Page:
In progressive ideology, liberal billionaires are like a cardigan-wearing Mr. Rogers, inviting the rest of the world to the Land of Make Believe for a cup of nonfat, organic, free-trade cocoa. On the other end of the spectrum reside the Koch brothers, twirling their respective mustaches as they push wheelchair-bound pensioners down flights of stairs. Such increasingly has been the narrative since the U.S. Supreme Court’s Citizens United decision in 2010, a controversial (for progressives) ruling that launched activism to overturn it from every left-of-center group, including religious shareholder activists As You Sow, the Interfaith Center on Corporate Responsibility and Bruce Freed’s Center for Political Accountability.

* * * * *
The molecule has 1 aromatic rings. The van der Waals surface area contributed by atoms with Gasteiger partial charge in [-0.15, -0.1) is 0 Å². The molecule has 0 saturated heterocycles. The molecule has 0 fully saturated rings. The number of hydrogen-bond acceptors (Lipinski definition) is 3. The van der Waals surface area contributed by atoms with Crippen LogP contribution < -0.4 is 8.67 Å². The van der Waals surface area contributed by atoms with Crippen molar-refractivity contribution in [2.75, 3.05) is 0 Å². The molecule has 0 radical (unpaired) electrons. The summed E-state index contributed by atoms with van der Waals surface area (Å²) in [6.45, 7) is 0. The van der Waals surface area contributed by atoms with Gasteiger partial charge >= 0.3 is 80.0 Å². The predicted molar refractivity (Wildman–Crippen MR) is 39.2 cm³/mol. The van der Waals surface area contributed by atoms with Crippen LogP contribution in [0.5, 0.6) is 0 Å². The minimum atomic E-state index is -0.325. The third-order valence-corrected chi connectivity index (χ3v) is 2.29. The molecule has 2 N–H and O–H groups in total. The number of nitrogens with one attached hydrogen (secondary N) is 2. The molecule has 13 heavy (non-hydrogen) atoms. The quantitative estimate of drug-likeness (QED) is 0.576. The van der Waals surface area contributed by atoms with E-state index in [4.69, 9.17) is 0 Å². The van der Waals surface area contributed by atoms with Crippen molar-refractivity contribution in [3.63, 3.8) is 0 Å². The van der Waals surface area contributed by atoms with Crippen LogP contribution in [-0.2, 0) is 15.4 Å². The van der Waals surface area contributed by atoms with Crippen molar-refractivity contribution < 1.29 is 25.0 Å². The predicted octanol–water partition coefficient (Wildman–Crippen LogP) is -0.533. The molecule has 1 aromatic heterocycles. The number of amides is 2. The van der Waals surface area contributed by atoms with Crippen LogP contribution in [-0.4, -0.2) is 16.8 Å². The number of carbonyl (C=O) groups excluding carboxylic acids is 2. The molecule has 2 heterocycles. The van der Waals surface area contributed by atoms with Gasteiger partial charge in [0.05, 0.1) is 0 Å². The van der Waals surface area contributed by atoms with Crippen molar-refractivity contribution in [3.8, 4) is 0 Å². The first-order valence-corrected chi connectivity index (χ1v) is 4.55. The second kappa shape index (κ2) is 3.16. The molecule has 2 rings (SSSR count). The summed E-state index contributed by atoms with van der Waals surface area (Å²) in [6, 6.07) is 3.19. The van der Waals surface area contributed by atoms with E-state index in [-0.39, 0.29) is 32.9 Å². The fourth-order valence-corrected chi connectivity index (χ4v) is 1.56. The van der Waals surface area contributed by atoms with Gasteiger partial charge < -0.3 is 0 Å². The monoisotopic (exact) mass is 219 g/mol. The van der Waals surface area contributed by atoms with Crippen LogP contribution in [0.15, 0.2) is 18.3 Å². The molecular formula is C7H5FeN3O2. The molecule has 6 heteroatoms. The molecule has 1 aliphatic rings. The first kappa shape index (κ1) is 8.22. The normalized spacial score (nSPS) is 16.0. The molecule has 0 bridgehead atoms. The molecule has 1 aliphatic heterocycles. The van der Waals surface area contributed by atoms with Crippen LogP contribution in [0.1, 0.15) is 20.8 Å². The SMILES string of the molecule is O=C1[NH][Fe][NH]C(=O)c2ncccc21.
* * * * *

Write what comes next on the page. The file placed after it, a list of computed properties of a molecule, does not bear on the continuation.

On their own initiative, dozens of leading American corporations are embracing disclosure of their spending to influence political elections. These companies are supporting disclosure even as several of the biggest trade associations oppose it, according to a nonpartisan index released today.
As the nation approaches mid-term elections that may be the most expensive in history, the Center for Political Accountability issued its fourth annual CPA-Zicklin Index of Corporate Political Disclosure and Accountability.